Even more significantly, today, amateur astronomers with a computer and Internet connection can take part in actual astronomical research through online programs such as Zooniverse, which can be found here: https://www.zooniverse.org/ . These programs offer opportunities for citizen scientists to take part in a huge range of research activity including classifying galaxies, identifying features on the Moon, finding exoplanets, observing variable stars, and much more.

 

Today, any of us can search for Kuiper Belt Objects through the Ice Investigators program, the successor to the Ice Hunters program. These searches have been established to assist the New Horizons mission in searching for small nearby KBOs the spacecraft can study after the Pluto flyby. Anyone interested in KBO hunting can get started here: http://cosmoquest.org/iceinvestigators/ .

 

The Lowell Observatory, site of Pluto’s 1930 discovery, has now established the Lowell Amateur Research Initiative, which offers a wide range of research opportunities for amateur astronomers. More information is available here: http://www.lowell.edu/LARI_welcome.php .

 

Whether the PhDs like it or not, today, members of the public not only can do astronomical research but can also have a say in matters like planet classification. The attempt to demote Pluto failed at least in part because a huge contingent of the public rejected it, and those of us who did have been able to obtain easy access to the data that supports our position. We have been able to connect with one another online, share information and contacts, post actively in forums, write blogs, give teachers and students resources to support our position, and respond as equals to those in the highest level of professional astronomy.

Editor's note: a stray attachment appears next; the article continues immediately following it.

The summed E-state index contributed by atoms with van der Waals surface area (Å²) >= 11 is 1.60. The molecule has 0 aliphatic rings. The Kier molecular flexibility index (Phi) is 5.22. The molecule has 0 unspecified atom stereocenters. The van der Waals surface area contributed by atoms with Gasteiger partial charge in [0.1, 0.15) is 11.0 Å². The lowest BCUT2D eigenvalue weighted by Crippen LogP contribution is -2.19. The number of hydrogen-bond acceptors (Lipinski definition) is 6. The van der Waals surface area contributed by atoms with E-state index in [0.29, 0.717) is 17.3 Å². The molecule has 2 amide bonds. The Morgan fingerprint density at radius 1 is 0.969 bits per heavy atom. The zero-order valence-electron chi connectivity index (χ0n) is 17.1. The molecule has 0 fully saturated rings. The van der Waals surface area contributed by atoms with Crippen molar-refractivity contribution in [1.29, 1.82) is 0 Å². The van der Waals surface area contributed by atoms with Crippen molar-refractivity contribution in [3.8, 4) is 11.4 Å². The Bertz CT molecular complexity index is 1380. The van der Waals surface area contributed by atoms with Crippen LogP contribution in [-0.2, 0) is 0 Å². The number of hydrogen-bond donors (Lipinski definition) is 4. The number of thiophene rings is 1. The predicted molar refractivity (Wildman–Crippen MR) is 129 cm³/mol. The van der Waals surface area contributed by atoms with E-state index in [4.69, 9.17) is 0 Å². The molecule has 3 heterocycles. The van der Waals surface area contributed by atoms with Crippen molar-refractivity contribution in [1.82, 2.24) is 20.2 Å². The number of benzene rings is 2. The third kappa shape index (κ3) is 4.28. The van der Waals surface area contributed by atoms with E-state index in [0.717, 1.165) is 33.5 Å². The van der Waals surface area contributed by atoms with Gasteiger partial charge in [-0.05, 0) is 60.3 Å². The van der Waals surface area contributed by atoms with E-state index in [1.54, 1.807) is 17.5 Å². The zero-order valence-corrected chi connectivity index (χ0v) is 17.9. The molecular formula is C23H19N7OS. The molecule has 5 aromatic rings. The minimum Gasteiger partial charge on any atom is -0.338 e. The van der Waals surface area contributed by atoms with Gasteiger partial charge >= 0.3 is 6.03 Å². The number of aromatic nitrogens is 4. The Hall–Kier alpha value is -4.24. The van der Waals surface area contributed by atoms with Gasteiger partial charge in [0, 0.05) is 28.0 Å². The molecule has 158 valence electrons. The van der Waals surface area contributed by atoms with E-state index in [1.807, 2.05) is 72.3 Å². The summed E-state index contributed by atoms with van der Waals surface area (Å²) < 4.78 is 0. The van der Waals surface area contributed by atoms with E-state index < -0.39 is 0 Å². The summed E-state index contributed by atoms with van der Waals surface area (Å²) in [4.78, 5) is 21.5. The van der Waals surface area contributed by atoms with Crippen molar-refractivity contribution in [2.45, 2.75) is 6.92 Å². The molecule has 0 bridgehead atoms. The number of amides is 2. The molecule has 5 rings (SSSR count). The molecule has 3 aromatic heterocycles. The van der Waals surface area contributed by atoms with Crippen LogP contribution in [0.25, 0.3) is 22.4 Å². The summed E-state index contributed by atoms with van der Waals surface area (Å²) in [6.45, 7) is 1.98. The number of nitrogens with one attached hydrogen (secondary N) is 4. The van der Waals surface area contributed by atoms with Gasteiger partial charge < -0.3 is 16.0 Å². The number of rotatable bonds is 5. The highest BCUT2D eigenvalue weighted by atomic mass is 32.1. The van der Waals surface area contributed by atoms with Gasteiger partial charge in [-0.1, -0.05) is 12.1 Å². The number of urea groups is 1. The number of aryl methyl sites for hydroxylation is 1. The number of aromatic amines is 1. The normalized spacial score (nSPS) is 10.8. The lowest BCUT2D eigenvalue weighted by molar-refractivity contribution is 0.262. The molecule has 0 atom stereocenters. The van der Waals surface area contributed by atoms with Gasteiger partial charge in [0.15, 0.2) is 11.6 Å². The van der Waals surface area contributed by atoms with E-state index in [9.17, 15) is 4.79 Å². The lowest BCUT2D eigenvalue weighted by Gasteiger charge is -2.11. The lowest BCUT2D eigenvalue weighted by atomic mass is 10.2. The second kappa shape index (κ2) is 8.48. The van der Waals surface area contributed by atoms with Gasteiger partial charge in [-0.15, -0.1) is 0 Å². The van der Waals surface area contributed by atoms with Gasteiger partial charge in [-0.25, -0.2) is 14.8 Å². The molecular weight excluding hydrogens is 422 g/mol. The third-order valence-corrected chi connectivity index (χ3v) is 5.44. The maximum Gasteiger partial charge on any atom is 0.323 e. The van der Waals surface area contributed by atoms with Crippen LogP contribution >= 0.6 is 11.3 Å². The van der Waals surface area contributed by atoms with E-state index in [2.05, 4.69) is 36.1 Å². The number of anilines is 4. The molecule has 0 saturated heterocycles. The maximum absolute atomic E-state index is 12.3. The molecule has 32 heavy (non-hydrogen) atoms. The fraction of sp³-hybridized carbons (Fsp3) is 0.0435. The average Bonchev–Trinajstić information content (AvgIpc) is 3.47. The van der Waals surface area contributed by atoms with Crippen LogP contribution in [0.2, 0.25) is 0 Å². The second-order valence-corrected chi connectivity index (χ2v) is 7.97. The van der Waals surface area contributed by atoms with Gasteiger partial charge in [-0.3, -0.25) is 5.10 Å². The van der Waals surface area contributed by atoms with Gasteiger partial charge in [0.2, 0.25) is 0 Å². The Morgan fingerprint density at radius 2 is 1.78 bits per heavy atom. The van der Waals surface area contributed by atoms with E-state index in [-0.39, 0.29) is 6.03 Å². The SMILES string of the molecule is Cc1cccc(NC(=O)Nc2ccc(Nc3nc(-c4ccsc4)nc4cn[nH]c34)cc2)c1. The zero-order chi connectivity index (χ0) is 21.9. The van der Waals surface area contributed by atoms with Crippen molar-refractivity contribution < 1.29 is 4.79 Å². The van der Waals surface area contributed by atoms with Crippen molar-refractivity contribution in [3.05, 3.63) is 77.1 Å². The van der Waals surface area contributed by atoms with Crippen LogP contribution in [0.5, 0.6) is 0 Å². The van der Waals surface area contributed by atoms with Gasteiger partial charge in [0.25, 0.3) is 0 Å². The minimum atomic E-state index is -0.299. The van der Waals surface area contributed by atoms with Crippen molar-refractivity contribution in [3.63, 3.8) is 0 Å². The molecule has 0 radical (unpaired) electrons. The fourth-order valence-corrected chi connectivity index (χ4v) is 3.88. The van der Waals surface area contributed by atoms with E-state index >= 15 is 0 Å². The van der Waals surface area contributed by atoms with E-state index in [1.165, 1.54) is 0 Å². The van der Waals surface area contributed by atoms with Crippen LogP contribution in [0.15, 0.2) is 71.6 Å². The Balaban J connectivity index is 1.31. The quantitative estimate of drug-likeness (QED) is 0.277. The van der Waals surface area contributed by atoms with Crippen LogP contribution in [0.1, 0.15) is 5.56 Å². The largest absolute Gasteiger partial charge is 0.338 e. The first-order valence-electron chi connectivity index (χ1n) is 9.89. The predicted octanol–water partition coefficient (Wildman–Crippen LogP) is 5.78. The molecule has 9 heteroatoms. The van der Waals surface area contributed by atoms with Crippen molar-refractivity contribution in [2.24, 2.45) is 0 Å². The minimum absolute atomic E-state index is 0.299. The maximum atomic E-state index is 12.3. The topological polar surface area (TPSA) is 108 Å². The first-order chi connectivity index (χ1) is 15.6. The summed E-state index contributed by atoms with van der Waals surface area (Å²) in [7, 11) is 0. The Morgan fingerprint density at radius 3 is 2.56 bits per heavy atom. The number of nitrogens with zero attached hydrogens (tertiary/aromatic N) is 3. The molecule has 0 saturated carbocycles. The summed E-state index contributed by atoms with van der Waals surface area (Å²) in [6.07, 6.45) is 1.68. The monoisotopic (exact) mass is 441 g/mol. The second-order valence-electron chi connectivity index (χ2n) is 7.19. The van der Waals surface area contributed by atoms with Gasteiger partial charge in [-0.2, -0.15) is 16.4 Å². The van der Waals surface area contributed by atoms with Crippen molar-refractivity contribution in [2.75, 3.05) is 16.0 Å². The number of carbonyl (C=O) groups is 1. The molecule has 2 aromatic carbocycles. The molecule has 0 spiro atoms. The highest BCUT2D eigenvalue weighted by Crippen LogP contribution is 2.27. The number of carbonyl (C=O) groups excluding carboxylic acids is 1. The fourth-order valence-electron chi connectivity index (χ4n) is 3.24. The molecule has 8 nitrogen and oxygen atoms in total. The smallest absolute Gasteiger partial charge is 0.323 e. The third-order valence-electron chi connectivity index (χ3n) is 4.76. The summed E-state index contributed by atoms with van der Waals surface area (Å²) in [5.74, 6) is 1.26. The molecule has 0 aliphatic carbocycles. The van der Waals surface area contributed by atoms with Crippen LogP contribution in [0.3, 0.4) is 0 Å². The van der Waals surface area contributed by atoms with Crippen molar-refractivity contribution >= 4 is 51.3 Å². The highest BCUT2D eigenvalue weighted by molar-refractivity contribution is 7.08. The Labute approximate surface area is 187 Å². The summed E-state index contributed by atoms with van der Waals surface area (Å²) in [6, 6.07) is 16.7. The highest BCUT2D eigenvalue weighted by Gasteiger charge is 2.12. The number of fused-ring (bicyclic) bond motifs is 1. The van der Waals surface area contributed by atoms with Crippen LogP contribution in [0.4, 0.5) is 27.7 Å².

Of course, if our position were erroneous or untenable, this would not have been possible. It is actually because the IAU definition is so flawed and so weak that we have been so successful in challenging it. But challenge it we did, signaling at least to some the dismaying thought that defining planets is no longer just the province of “experts,” that every interested person has a say in this and other science questions.

 

We draw the charts and maps,” IAU members are portrayed as declaring in One Ring Zero’s Pluto song. Maybe once upon a time, that was true. Maybe way back when, “experts” made decisions, and everyone else blindly followed.